With so much at stake, that may not be possible. Up to 1,000 ships could be submerged off Colombia’s coast. If governments want the loot, they will have to give treasure-hunters an incentive to look for them

Saturday, December 12, 2015

New Zealand Symphony Orchestra nominated for a Grammy Award

The NZSO received the best possible early Christmas present this week – our first ever Grammy Award nomination!

The Orchestra has been nominated for Best Orchestral Performance for Symphony ‘Humen 1839’, a recording of works by Pulitzer Prize-winning Chinese composer Zhou Long, with the title work written in collaboration with compatriot Chen Yi. Singaporean Darrell Ang conducts the recording, which was released on the Naxos label in May.

Other nominees vying for the top prize are the Pittsburgh Symphony Orchestra, Seattle Symphony, Boston Symphony Orchestra and The Oregon Symphony.

“The works on the album are exciting and colourful and provide many opportunities for the orchestra to display its affinity with contemporary music from the Asia-Pacific region,” says Christopher Blake, NZSO Chief Executive.
This is one of many international collaborations and projects the NZSO has been involved in over the past few years. I’m proud that our players have been acknowledged for their artistic excellence on the world stage and we look forward to the announcement of the winner next year.
Both Zhou Long and Chen Yi are part of a generation of Chinese composers who were educated musically under the Cultural Revolution, then went on to adapt Western compositional techniques when it ended. Symphony ‘Humen 1839’ was written to commemorate the 170th anniversary of the Humen Opium Burning, in which Chinese hero Lin Zexu along with other citizens of Humen set fire to more than 1000 tonnes of the illegal British opium trade, sparking the First Opium War between the British and Chinese Empires.

Also on the CD is Zhou’s The Rhyme of Taigu, which explores the history of Japanese taiko drumming, and The Enlightened, an expression of contemporary world struggles that reflects the composer’s belief that through music we can reflect upon our relationships with all people, the planet and the universe.
“This was a complex recording to make.  It features a wide variety of drums and percussion as well as technically demanding contemporary music,” says Blake. “It is testament to the musicians’ immense skill and that of the conductor that they are able to produce a world-class and potentially award-winning recording.”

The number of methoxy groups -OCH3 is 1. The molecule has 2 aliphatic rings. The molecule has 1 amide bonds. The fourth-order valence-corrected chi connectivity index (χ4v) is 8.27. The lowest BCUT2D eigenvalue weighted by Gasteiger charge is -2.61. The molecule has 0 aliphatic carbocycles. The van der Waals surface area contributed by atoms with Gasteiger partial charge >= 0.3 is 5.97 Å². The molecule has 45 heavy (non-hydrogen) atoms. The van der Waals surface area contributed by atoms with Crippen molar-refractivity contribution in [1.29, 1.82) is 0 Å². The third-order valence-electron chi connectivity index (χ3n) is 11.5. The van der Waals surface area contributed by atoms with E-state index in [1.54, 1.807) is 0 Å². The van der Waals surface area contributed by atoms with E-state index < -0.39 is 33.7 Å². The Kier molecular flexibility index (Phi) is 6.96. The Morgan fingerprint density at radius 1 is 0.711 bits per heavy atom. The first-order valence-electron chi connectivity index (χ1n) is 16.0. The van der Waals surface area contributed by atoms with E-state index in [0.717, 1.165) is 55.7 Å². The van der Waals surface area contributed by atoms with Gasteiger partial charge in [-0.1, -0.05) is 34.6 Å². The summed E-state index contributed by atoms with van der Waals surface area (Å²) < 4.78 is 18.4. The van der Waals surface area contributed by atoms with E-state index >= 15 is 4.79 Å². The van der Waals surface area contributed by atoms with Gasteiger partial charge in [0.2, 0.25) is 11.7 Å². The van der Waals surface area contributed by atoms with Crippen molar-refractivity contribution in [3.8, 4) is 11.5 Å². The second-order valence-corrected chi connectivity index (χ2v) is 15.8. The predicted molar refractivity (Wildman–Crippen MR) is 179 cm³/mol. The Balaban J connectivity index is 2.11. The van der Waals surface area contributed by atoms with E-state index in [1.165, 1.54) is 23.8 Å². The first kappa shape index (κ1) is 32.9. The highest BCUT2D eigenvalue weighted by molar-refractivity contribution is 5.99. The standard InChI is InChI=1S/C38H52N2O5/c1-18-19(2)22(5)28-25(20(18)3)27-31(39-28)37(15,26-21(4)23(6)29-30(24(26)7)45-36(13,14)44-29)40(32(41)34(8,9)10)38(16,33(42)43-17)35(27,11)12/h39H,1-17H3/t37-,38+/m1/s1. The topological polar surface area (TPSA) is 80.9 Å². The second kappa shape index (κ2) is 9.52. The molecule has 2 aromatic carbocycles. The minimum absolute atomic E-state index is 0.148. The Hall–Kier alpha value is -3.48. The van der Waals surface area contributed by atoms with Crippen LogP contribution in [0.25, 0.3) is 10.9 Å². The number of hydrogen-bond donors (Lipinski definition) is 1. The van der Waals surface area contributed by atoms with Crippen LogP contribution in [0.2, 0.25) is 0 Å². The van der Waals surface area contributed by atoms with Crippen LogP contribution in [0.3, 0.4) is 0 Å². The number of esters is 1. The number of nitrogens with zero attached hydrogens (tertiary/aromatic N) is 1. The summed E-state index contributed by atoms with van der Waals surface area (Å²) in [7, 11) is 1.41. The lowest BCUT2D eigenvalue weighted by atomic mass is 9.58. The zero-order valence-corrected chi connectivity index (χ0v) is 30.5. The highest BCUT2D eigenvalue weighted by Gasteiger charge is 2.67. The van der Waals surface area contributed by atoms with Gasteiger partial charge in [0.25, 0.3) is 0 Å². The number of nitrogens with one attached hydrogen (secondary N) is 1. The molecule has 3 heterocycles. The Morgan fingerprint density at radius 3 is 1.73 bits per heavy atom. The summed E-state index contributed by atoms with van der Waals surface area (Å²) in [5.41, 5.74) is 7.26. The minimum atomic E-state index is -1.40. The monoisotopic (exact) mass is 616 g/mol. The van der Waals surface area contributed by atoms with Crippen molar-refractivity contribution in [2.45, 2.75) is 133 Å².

The Grammy Awards ceremony will be held in Los Angeles on 15 February (US time). 

Enjoy a sample from the album.

Thursday, December 10, 2015

Middle Earth Museum for Wellington

From the Dominion Post

A tremendous reason for scheduling a trip to Wellington, New Zealand, has just been unveiled.

Peter Jackson to devote millions to a film museum and convention center that is to be built just across the street from Te Papa.

The Movie Museum Limited, a company formed Sir Peter Jackson and Sir Richard Taylor, will run the museum which will feature many props from the two Wellington film stalwarts own considerable collection.
Positively Wellington Venues will manage the convention centre.

The Movie Museum founders Sir Peter Jackson and Sir Richard Taylor with miniatures being prepared for King Kong,  which will be among thousands of  Hollywood memorabilia housed in their new Wellington museum.

The Movie Museum founders Sir Peter Jackson and Sir Richard Taylor with miniatures being prepared for King Kong, which will be among thousands of Hollywood memorabilia housed in their new Wellington museum.

Museum project Director George Hickton said it would draw from one of the most valuable collections of Hollywood memorabilia in the world, with thousands of the priceless designs, props, models and set pieces.

The museum will have permanent and temporary exhibition spaces, a retail shop, cafe and permanent offices.

The convention centre and movie museum development on Cable St and Wakefield St will start next year and be completed in 2018.

Monday, December 7, 2015

Our embarrassing Prime Minister

He has the highest elected position in the country.

He shrugged off the incident where he repeatedly harassed a waitress by pulling her ponytail.

And now this?

From the New Zealand Herald, editorial

How does John Key get away with these things? To expose himself on radio to personal questions to which he can answer only yes or no is bound to endanger the dignity of his office. Thanks to an appearance on Hauraki's breakfast programme, we now know our Prime Minister has, among other things, stolen something and peed in a shower.

Though that is more than we want to know, it is less than we might learn.

If he is going to admit to criminal and social offences, it begs a number of questions.
What did he steal? Whose shower? Why? Let's not ask.

He did not seem at all embarrassed this week when the radio segment was screened on American television's popular satirical programme Last Week Tonight.

English host John Oliver - who already finds New Zealand a resource for ridicule - ought to come down here, the Prime Minister said, and witness one of his weekly post-Cabinet press conferences.